The heavily saturated additives and artificial flavors of the nineties are gone. Healthy eating has hit the mainstream and by all accounts, is here to stay. In a recent survey of 1,000 Good Housekeeping readers, 91 percent said, “If I eat right, I will probably stay healthy.”*
It may come as no surprise that the health food movement for humans has also expanded into the pet food industry. This is part of a humanization trend. The health conscious owners want to provide the same dietary nutrition to their four-legged friends.
Seeing this as an opportunity, pet food brands have embraced the change. They’ve updated their ingredients in regular lines and introduced premium, and in some cases, super premium options. They are right to do so. By the end of this year, premium pet foods will account for 42 percent of pet food sales, followed by regular pet food at 30 percent, and value pet food at 12 percent. When you compare these percentages to the $28 billion in pet food sales for 2013 alone and the estimated $33 billion sales pet food will have by 2018, it is clear their decisions were advantageous.**
Now, when a pet owner enters a retail location, they have the choice of real meat, grain-free, fruits and vegetables, vitamin enriched, and combinations of the above to feed their furry friends. Even treat lines, the long believed unhealthiest of animal offerings, have gotten a makeover. Besides being a reward, the new and improved bite sized treats are now supplemental to a pet’s overall health.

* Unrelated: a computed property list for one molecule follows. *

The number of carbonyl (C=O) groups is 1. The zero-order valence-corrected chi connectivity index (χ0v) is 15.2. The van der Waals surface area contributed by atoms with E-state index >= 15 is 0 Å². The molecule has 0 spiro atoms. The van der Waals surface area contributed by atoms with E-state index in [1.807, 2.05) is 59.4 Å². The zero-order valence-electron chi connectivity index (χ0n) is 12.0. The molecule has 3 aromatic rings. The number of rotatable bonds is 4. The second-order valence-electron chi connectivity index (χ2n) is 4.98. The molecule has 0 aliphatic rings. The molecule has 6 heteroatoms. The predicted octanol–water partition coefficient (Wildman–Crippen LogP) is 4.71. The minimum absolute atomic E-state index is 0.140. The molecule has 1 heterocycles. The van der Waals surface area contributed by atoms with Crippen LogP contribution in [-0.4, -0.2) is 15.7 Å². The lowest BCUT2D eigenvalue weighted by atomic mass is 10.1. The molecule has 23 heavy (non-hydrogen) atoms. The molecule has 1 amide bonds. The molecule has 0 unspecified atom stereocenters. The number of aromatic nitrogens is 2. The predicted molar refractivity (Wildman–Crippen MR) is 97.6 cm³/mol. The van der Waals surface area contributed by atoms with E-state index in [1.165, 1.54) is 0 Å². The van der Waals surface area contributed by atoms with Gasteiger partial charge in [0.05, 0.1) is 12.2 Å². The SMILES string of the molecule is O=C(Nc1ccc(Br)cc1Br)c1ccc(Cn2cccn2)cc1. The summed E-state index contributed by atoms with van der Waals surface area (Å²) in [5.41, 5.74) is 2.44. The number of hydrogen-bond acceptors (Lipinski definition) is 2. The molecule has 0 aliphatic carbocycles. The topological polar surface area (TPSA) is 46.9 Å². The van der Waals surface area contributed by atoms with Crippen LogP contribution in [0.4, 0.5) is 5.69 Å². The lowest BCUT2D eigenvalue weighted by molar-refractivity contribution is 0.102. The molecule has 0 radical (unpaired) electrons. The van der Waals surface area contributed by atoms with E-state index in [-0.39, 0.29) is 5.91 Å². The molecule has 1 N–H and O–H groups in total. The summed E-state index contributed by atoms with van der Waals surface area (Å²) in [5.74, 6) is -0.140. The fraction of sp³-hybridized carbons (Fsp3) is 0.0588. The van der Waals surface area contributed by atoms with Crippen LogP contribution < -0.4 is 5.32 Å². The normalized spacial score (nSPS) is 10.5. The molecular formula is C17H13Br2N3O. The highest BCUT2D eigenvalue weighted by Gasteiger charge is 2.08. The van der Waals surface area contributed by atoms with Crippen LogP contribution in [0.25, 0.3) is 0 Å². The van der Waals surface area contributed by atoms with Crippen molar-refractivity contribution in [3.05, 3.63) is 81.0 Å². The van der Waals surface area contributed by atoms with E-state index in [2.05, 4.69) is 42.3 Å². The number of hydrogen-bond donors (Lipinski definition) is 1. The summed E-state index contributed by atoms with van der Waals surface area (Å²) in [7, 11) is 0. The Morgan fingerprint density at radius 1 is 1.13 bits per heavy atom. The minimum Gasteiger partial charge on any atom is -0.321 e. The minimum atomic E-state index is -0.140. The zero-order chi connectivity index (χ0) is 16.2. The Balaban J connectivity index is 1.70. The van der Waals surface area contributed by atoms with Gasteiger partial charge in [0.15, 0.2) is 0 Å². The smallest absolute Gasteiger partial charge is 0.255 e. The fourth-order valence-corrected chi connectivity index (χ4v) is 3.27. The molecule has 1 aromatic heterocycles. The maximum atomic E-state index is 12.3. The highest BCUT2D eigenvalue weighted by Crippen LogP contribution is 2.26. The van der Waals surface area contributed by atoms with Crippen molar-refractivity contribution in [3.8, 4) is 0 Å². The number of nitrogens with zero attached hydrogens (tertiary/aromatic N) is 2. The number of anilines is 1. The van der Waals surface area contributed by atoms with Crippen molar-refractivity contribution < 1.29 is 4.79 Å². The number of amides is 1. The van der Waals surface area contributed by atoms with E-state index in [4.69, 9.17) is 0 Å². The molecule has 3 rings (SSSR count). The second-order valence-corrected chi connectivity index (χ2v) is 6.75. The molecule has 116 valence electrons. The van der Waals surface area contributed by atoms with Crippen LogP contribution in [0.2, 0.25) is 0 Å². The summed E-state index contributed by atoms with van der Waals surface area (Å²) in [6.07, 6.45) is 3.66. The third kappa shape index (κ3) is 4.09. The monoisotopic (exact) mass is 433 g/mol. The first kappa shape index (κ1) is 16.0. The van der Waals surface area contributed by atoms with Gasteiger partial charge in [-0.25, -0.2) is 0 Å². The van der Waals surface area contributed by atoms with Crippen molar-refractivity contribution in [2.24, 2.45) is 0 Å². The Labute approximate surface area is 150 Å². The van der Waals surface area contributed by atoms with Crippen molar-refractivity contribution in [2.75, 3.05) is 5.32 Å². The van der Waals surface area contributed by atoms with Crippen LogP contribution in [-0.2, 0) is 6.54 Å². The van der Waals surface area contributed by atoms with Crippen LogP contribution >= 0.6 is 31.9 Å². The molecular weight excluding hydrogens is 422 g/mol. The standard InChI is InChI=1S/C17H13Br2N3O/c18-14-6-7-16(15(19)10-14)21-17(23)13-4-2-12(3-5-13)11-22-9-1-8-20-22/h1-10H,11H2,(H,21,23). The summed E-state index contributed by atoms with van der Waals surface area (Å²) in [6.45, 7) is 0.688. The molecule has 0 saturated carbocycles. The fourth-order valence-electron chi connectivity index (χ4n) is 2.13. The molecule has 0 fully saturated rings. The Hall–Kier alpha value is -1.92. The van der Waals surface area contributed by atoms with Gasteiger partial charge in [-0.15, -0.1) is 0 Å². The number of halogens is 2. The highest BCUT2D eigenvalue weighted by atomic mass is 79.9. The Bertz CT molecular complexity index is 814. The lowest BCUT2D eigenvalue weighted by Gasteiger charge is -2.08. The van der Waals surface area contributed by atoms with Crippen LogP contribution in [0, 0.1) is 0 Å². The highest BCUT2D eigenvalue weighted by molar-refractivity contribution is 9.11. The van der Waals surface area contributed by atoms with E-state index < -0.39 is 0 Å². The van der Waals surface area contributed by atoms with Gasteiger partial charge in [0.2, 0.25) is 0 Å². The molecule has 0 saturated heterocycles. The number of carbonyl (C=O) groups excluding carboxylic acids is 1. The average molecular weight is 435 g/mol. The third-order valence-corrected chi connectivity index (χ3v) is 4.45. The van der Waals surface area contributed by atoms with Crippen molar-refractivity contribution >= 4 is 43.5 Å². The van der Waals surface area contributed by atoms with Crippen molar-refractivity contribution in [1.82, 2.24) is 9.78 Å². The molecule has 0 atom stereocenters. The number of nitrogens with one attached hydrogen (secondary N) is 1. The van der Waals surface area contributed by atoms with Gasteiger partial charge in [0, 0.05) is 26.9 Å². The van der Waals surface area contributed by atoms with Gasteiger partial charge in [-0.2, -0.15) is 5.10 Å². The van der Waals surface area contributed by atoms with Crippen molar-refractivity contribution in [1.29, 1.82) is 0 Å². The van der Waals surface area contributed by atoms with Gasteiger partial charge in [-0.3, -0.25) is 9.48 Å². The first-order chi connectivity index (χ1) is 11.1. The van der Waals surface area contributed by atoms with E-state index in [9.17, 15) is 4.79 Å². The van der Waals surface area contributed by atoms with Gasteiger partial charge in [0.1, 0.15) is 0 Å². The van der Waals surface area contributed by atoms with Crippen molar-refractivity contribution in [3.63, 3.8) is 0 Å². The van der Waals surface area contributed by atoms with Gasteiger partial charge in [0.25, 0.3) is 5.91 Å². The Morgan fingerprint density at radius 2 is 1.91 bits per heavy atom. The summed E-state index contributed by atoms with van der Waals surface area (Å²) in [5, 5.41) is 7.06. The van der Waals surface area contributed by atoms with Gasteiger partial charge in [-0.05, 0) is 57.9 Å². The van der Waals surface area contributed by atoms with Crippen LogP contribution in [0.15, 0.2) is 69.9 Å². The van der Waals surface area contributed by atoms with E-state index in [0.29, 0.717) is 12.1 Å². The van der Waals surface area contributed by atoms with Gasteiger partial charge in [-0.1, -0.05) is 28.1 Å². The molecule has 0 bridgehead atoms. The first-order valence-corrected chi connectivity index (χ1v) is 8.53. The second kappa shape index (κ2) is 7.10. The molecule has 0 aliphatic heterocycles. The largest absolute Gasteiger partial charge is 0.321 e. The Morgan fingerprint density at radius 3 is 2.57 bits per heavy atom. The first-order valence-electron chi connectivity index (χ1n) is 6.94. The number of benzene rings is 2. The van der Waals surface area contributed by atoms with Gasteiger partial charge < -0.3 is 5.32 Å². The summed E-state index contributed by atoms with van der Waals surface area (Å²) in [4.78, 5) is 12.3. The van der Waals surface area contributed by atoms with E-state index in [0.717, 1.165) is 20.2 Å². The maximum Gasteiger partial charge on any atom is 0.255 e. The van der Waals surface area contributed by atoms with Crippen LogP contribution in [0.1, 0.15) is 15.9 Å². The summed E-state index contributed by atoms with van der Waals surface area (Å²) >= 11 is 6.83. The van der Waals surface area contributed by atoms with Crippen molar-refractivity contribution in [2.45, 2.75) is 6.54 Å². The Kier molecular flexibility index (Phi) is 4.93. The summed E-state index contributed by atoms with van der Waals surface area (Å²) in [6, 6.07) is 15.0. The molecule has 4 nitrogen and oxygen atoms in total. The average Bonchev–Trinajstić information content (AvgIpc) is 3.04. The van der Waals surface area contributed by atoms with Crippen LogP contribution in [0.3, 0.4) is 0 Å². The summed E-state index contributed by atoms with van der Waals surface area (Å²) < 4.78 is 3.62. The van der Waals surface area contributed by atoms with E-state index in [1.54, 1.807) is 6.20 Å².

Wellness CORE recently introduced SuperFood Protein Bars, a nutrient-dense protein nugget without fillers or grain, and wholesome superfoods. It has already won the 2014 Editor’s Choice Award for Best Pet Food/Treat by SupplySide.***When a brand such as Wellness introduces their newest product to the saturated pet food/treat industry, they must leverage their brand and market it in order to succeed. Most pet owners can tell you that pet food, whether wet or dry, is nothing to look at. Unlike a head of lettuce, or an apple, pet food is not capable of selling itself. So how does a brand communicate the great benefits of its product when pet food shoppers have limited time to research brands and make purchase decisions?
When executed well, packaging targets a specific demographic, communicates the product benefits, and has a design and color palette that matches the product while unifying the brand.
Know the Demographic
Unfortunately, pets have yet to grow opposable thumbs and learn the monotonous task of buying their own food, leaving the purchasing power to their human companions. There are two variables a pet food brand must consider when leveraging their brand to new categories and varieties. These variables also have a direct influence over the packaging.
Firstly, the pet food is being marketed to the owner. What is the owner’s lifestyle? Are they willing to pay more for the added benefits and nutrition to their animals’ food? Do they shop at large box stores or small pet specialty locations? Are they brand loyal? If they are, would they be less brand loyal with treats and consider other options?